The other person who makes me cringe in shame is one Curry[Khairy] Jamaluddin. Never have I seen a more uncouth, uncultured, degenerate, pugancious, ill, nefarious and utterly infantile being than this young man. I have a big heart who tries to understand everyone and put itself in their place, but I don’t think my heart can accommodate one Curry Jamaluddin. He is a primate and deserves the worst treatment (though I hate it because we are Muslims and human beings) but honestly he is too much. Abubakar

    (Source: Seventh Rangers (Mechanized))

    Posted in barbie, Malaysia, Politicians | Tagged: , , | 12 Comments »

    Melaka, oh Melaka…

    Posted by Oscar the Grouch on November 23, 2008

    I am currently reading Shirley Lim’s “Among the White Moonfaces: Memoirs of an Asian American Woman“. This biography by the Malaysian-born, California-based award winning feminist-author and poet, traces the writer’s painfully honest narration of her early days of growing up in Malacca. Reading her journal has, in many ways, helped bridge my own difficult affinity with Malacca.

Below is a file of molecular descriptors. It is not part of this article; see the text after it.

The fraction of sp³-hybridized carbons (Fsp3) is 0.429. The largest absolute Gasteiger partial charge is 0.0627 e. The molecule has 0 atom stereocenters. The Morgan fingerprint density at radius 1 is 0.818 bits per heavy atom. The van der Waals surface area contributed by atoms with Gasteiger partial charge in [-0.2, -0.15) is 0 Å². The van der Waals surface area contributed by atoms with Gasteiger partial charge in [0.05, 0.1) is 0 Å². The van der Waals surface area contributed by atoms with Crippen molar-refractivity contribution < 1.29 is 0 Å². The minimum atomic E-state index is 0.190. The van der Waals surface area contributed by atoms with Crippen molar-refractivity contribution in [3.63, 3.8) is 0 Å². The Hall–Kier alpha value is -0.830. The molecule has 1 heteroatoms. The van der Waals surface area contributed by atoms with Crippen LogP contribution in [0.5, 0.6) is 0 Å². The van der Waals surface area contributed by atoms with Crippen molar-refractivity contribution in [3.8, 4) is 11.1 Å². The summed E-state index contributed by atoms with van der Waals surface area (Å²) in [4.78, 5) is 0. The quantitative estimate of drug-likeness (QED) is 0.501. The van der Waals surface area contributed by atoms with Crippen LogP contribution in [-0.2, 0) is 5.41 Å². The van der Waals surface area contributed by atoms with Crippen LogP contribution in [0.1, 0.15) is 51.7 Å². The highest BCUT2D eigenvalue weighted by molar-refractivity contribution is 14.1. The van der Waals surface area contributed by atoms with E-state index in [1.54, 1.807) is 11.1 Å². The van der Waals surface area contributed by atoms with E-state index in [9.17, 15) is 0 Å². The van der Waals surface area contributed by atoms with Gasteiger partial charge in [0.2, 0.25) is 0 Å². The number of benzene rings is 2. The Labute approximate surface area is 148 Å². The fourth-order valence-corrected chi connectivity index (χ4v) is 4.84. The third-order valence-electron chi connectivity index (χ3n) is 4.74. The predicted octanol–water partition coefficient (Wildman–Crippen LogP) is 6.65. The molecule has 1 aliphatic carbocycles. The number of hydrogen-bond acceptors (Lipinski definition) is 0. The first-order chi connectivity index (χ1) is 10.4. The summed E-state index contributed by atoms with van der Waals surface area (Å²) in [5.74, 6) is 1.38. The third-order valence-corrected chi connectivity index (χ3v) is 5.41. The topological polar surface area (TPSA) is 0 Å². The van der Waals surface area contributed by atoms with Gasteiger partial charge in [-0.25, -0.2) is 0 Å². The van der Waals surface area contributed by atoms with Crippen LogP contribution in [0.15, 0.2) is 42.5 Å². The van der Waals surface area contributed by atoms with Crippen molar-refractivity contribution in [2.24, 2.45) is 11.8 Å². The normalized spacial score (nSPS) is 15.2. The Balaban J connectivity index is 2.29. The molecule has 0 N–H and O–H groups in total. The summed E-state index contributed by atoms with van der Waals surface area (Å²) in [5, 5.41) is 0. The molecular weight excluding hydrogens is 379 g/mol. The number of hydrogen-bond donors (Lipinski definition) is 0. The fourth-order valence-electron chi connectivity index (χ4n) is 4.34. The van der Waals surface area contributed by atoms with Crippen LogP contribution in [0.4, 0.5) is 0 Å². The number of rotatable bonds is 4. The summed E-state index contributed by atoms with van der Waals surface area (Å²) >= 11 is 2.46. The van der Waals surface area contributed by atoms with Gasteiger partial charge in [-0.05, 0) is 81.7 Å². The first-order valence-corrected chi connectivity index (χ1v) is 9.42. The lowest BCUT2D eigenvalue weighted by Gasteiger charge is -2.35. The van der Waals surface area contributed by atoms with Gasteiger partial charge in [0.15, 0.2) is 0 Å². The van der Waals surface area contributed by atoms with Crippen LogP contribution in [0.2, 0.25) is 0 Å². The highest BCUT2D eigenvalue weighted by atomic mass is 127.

My parents are from Malacca; it is their kampong. My father, from Kampong Tujuh in Gajah Berang; and my mother, in the heart of Malacca town, a row of flats with no name, known commonly only as the 9-storey flat, along Jalan Bendahara. Malacca is home as well to my grandparents; and scores of uncles, aunts, cousins and relatives.

    Many of my earliest recollections of early childhood revolve memories of Malacca. My father’s home in Kampong Tujuh is a dilapidated wooden-house, with zinc roof that flaps noisily at the sudden gust of fierce winds; surrounded amply by a garden, wide enough to rear chickens, ducks and turkeys; and a space for planting local fruit trees. At the edge of the garden grounds, a moat-like ditch, filled with smelly drain water, marks the boundary of the property.